Vauxhall’s VXR brand manager had this Maloo shipped up from Under to officially use as a marketing ‘tool’ but more likely because he rather fancied the idea of carting his supermoto racing motorcycle around in the back of it. This explains why the Maloo is covered in garish branding and why Vauxhall badges live where Holden badges once did.
There’s not even a badge to tell you that it’s a Maloo. In Australia, a Maloo R8 the same as this one costs about £26,000. Import one and you’ll have to add to that duty and VAT (which you could claim back if you’re a business) and, of course, shipping costs.
Before you ask, Vauxhall will never import the Maloo, or any of its less muscular brothers because apparently Holden’s utes have very little underseal or corrosion protection. That shouldn’t put you or me off personally importing one, however, because unless they’re built using metal from recycled Fiat Stradas keeping one in good shape should require little more than religious jet washing and a coating of Waxoyle once in a while.
Mechanically, the Maloo is almost identical to the HSV version of the Commodore and the Monaro. It’s built on the Commodore estate’s chassis, but uses all the good stuff from the hot Holdens. Unlike its rival from Ford, the wonderfully named Super Pursuit, the Maloo has independent rear suspension. It’s a six-speeder and the brakes are the same red-painted four-pot calipers from the Monaro VXR.Inside, the cabin is exactly the same as the Monaro’s. Same layout with the same quality. Unlike muscle pick-ups such as America’s Ford Lightning and Dodge Ram SRT10, the Maloo doesn’t feel at all outsized for our streets. Being right-hand-drive is a huge help, of course.
In particular, a huge help when you’ve just laid 50 yards of rubber onto the carriageway. Yes, younger readers, you’ll be relieved to hear that even when one is grown up with a family and a mortgage, smoking the rears through third gear is just as funny as it was when a teenager. And lighting up the back tyres in this thing is very easy indeed, even if smoking in public places is now a political hot potato.
From rest the Maloo will hit 60mph in under 5.5sec and will crack off the quarter mile in 13.8sec. And in doing so it will sound fantastic. It could do with slightly rortier exhausts for the full effect, but it sounds pretty amazing from the outside.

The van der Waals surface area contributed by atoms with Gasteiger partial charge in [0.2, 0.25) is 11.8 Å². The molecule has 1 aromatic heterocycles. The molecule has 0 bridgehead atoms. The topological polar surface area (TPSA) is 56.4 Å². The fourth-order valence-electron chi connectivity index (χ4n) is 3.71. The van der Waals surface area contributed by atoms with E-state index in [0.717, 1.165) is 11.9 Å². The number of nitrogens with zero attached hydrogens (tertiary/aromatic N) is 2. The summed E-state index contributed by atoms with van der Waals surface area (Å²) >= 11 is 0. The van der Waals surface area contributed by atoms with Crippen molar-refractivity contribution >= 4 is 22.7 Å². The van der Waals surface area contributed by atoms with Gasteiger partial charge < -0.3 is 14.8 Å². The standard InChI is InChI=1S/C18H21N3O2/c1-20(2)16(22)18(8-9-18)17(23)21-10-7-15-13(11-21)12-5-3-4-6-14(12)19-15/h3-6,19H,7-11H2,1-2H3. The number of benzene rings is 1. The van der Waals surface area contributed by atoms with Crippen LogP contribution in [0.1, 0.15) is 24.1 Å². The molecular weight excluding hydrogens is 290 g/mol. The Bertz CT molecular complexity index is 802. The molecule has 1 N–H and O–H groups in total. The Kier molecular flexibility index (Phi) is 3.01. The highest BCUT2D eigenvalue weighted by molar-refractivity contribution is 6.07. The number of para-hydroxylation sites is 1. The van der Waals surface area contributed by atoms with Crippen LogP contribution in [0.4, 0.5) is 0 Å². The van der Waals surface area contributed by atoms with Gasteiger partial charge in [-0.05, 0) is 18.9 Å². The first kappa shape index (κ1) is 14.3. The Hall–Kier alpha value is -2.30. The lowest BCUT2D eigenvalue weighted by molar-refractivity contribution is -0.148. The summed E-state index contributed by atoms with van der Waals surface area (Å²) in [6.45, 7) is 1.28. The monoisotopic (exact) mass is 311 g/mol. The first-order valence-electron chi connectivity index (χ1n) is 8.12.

At 1696kg, the Maloo R8 is almost exactly the same weight as the Monaro, albeit with a slightly different weight distribution. Not that it feels particularly light at the back end. I doubt that around a circuit the Maloo would lose much ground to the Monaro VXR, and that means this builders’ express would also give stuff like V8 M5s a worrying time. And that would be very funny indeed.
Maloos are raced in Australia’s Brute championship that supports the V8 Supercar series, and several people with satellite television have told me that they’re a hoot to watch. I can believe it. There are plenty of options available to make a Maloo R8 even more of a giant-killer. Expensive AP Racing brakes are available along with several stages of HSV-supplied tuning packages.
In truth, it’s fast enough and able enough as it is. The ride is even supple enough to disgrace a few luxury saloons. The bit that doesn’t need any improving is the engine. The 6.0-litre LS2 small-block is smoother than any recent modern Chevy small-block, yet has masses of V8 character. The six-speed gearbox is a bit slow, but you don’t need to use all the gears if you don’t want to. Three will do.
The beauty of a hot pick-up truck like the Maloo is not that it is extremely practical and useful, but that you can kid yourself that it is. In practice, there’s a security issue with the open rear – even if it does have a tonneau cover. For carrying jetskis and motorbikes, though, it is perfect.
Holden wraps up the whole argument in its HSV advertising slogan: 'I just want one'.